Creating forms that don't resubmit in Kohana

30 Mar 2011

It is definitely one of my pet peeves: reloading a page only to see the "Confirm Form Resubmission" alert box that wants me to find my mouse and click on something that could have easily been prevented by the developer.  This is 2011, for crying out loud, can't we have forms that don't suck?

The easiest solution to this problem is to load all posted form data into the session, and then reload the page internally.  This clears the POST request while maintaining the submission and makes for happier users (and less headaches about the same comment submitted 14 times in a row).

Using Kohana's Session class makes it even simpler to remedy this ill of the internet.  It really does not matter which driver you use, simply create a session and drop in the submission.  The following controller action demonstrates the basics of this feature:

<?php defined('SYSPATH') or die('No direct script access.');

class Controller_Form extends Controller {

	public function action_test()
		$session = Session::instance();

		$example = new Model_Example;

		$this->template->content = View::factory('form/test')
			->bind('post', $post)
			->bind('errors', $errors);

		if ($_POST)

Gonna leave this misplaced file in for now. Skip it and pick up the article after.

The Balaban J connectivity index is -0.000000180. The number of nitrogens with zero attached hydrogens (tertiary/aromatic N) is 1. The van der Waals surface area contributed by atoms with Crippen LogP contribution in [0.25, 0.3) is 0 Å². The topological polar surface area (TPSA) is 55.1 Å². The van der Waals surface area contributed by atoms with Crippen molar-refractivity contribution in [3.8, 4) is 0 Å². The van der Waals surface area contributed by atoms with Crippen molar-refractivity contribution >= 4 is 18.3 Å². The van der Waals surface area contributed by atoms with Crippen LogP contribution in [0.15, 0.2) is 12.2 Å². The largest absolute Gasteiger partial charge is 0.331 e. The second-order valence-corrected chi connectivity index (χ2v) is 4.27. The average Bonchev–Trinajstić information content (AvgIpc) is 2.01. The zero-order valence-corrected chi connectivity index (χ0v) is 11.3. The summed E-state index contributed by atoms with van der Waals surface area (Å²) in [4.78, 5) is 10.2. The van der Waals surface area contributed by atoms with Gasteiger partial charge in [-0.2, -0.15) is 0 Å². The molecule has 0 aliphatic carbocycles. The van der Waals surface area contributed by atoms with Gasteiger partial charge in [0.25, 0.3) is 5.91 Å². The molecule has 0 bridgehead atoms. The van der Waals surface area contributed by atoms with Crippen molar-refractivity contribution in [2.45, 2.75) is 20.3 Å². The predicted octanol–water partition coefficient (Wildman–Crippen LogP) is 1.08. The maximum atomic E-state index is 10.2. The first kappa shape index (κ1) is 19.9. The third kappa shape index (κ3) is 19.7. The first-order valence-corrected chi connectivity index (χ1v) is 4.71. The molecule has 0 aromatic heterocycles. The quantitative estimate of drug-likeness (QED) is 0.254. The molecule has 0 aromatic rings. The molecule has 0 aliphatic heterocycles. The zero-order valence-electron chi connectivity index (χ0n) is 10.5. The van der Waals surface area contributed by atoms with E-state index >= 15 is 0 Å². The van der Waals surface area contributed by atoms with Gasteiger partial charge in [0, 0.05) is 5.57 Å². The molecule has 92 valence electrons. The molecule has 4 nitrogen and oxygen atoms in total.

$post = $example->validate($_POST);

			if ($post->check())
				// Process Form
				$this->session->set('post', array());
				$this->session->set('errors', $e->errors());
				$this->session->set('post', $_POST);
		elseif ($this->session->get('post'))
			$_POST = $this->session->get('post');
			$errors = $this->session->get('errors');

Now a simple view script with a form is all that is needed to complete this exercise. Although this is really just pseudo-code, I hope you get the idea.

To see this in action, fill out the comment section below, but leave the email input blank.  The form will have errors, the messages will be displayed, the from will remain sticky (you other data will persist), but a refresh of the page will not show any resubmission warnings.  Hopefully, this makes you a happier user. If not, let me know by commenting below, and feel free to ask any questions.

Comments (2)
These comments are frozen, as they are archived from my previous blog.

about a year ago

I like the way of writting but there's a catch with the session key you're using: you should point users to use the actual form's name for it so that they can still normally use other forms after validation in this one fails (example).

about a year ago

@kemo: That is a very good point. I named the session 'post' key as it is really just psuedo-code, and wanted people to understand the concept. I agree that in a real world scenario the session keys should be unique to the form being used.